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Review of Ashes of the Tyrant: A D&D Novel by Erin M. Evans

An acquaintance told me that I should stay away from the D&D books written by Erin Evans because they are “lovelorn angsty.” I unfortunately listened to that advice, skipping Brimstone Angels and The Adversary.

I haven’t made such a huge error in judgment since the time I thought I could make a quart of Cherry Garcia last a whole week. Man, that did work out the way I had hoped.

I learned the error of my ways after I read Ashes of the Tyrant, realizing my acquaintance was backwards bananapants bonkers. Ashes of the Tyrant is a FANTASTIC addition to the D&D novel series.

So let me give you my review of Ashes of the Tyrant, but with a slight twist. I want to talk less about the plot of Ashes of the Tyrant (to avoid spoilers) and more about Evans as an author and how she fits nicely into the overall strategy of the Forgotten Realms.

A Review of Ashes of the Tyrant

Screen-Shot-2015-04-08-at-3.47.24-PMErin M. Evans continues to tell the story of her signature characters, two iconic tiefling twins, and their adventures within the Forgotten Realms. After the Sundering (a significant event of magical upheaval in the Forgotten Realms), Mehen, the twins’ adopted father, has been called back to his dragonborn home city.

So Mehen is facing his past, which leaves his daughters to handle a few tiny other little things on their own. Oh, things like tracking down a murderer.

Ashes of the Tyrant is family relationships, political intrigue, engaging mysteries, dark rituals, and thrilling combat, all in a hollow pyramid that houses a 30,000+ dragonborn city.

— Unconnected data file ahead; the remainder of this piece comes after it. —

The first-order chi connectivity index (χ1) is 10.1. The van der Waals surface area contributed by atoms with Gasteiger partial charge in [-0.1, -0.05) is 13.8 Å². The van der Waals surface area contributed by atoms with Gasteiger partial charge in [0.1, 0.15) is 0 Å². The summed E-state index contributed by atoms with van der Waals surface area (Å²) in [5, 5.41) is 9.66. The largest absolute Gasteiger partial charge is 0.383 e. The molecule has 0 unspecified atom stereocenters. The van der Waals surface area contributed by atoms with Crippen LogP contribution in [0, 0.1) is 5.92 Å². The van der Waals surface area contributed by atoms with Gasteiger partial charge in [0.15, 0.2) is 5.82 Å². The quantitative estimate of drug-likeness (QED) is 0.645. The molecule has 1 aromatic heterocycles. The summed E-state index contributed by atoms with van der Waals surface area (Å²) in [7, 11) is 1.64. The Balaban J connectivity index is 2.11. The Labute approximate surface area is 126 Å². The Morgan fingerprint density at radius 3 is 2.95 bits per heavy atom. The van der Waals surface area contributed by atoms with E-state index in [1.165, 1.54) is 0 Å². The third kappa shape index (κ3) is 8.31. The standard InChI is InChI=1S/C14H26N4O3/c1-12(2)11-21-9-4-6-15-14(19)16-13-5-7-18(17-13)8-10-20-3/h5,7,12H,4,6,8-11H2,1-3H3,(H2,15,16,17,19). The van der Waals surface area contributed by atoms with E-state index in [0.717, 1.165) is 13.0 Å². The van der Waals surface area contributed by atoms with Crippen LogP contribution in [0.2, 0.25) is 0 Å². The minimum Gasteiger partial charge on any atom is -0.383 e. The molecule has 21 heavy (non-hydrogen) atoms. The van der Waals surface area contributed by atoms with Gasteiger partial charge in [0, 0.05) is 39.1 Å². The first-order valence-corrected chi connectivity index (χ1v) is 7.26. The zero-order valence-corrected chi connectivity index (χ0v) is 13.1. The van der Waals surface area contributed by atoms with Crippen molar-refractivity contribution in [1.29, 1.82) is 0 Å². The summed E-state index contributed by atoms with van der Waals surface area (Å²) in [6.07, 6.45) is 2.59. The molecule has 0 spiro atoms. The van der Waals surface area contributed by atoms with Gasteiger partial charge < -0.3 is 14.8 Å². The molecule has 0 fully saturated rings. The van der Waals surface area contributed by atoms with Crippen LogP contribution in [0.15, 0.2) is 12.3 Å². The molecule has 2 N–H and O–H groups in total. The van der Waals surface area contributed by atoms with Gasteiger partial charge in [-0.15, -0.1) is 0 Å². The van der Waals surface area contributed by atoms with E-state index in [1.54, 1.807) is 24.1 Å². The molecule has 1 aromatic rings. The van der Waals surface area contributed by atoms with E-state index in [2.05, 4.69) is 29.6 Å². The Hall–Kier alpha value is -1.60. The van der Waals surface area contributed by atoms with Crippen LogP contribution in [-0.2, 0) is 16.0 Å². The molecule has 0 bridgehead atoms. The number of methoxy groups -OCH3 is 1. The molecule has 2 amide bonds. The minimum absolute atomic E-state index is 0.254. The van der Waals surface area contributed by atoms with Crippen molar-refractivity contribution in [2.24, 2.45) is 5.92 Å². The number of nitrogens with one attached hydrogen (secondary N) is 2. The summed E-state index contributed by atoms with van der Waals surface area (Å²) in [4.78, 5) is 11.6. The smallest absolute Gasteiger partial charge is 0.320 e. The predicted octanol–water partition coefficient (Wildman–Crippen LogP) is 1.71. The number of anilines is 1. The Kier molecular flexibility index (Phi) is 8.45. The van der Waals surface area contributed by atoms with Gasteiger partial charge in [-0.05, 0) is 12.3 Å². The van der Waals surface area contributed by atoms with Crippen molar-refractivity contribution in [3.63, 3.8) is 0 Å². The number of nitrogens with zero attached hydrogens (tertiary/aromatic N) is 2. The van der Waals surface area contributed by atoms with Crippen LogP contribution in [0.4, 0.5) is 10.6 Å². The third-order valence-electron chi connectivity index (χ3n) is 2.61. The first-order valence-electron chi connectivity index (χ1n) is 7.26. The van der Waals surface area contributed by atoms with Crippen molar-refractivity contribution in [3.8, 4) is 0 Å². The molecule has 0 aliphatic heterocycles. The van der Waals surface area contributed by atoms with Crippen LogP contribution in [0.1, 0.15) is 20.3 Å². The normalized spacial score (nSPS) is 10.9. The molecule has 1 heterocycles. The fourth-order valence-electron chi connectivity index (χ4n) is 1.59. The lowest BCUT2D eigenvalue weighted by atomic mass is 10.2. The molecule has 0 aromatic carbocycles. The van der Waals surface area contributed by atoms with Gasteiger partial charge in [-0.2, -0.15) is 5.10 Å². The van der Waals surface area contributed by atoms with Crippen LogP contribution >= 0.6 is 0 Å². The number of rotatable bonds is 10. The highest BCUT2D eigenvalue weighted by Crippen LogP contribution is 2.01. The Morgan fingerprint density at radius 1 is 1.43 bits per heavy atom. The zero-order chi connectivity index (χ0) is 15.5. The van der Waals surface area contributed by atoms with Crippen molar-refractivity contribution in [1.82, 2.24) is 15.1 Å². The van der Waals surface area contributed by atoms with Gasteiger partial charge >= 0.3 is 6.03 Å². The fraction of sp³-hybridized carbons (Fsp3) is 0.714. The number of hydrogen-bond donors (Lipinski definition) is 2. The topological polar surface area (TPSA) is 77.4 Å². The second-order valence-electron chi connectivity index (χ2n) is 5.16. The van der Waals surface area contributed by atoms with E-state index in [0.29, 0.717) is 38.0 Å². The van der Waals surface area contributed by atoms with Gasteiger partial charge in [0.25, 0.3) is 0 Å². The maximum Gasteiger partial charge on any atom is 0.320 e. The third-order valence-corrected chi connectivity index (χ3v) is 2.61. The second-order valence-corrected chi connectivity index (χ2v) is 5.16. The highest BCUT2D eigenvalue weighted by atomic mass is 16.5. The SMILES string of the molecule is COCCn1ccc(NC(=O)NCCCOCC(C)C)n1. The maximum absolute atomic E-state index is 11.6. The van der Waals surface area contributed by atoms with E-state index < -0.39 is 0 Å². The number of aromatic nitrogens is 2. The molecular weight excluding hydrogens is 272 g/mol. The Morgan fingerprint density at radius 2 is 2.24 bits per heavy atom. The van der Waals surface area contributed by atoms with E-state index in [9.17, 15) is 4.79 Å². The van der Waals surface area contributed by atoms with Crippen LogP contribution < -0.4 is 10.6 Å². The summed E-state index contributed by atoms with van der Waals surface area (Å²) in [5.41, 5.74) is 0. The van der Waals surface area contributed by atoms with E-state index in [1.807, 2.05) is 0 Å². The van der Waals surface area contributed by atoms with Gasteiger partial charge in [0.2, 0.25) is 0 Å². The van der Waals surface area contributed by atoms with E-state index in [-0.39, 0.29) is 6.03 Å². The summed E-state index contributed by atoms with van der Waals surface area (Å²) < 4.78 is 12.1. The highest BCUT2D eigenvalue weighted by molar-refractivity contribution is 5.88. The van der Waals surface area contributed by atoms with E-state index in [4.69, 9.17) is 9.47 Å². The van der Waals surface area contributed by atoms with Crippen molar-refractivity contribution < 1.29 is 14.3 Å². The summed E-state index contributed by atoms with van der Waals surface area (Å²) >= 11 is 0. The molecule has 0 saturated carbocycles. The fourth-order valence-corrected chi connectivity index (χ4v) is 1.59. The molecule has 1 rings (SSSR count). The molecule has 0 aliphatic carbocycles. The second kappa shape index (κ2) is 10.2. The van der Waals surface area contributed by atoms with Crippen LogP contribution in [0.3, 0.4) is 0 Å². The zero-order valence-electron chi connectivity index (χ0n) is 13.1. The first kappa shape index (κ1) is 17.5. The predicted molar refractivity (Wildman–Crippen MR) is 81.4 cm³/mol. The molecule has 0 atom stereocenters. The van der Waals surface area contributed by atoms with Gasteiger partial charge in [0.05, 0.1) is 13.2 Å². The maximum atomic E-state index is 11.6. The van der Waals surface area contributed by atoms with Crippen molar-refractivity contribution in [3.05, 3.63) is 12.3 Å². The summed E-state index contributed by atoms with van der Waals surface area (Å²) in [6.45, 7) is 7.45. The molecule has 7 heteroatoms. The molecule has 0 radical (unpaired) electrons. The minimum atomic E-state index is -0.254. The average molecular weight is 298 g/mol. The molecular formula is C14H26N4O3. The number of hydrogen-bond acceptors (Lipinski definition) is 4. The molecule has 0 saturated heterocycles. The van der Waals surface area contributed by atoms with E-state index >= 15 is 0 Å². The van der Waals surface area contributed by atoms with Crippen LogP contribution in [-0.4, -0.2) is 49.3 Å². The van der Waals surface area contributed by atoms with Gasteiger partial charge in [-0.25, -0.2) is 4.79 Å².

Honestly, the book is worth it just for its amazing cover, but I must point how great the characters are in this book. There is the tiefling, Farideh, of course, but there are many more than that, including a kickass grandma. Each character shines and grows, all in believable, compelling ways.

I think some of these characters will hold up right along some of the D&D characters created by RA Salvatore. The interactions between characters have depth and complexity, as do the interactions between characters and the world around them. The world around them is where I want to focus next.

A Review of Ashes of the Tyrant: Erin M. Evans

Having never read an Erin Evans novel before I wanted to research a little bit into her background. It turns out she has an Anthropology degree, and boy does it show up in her work in wonderful ways.

Writing shared world fiction is difficult. So many of the beats are already established, and the world around the characters is already really well-framed, up to the point of even the plot of the book may be already mapped out. But Evans introduces small little world details that say a great deal about the Forgotten Realms setting.

review of Ashes of the TyrantAfter decades, it is fun to see the Forgotten Realms continue to get more and more flavor. I think Wizards of the Coast have been brilliant in setting up Evans for this task. Just as Salvatore “wrote the book” on the drow, Evans is skillfully doing the same for tieflings and dragonborn.

Occasionally, this slows the book down. In dragonborn society, people go by a given name and a clan name, and the book used them interchangeably. As a reader, I once in a while felt as if things could get confusing. Remember when fantasy books used to have the dramatis personae in the front of a book? Well, I would’ve referred to that a couple times during the read.

A Review of Ashes of the Tyrant: Final Thoughts

If you play D&D 5th Edition, this book can even help you with the roleplaying side of running your dragonborn. Even as you flip through pages of the Player’s Handbook to the dragonborn and tiefling section, you can just feel the flavor being added to those pages.

It’s a great book. If you like your mystery and intrigue, and sure, a little lovelorn angst, you will love this book. More, Ashes of the Tyrant is a nice contribution to the Forgotten Realms themselves, adding lore, story, and characters.

Pick up the book.

[Disclosure: Wizards of the Coast provided a copy of the book for review.]

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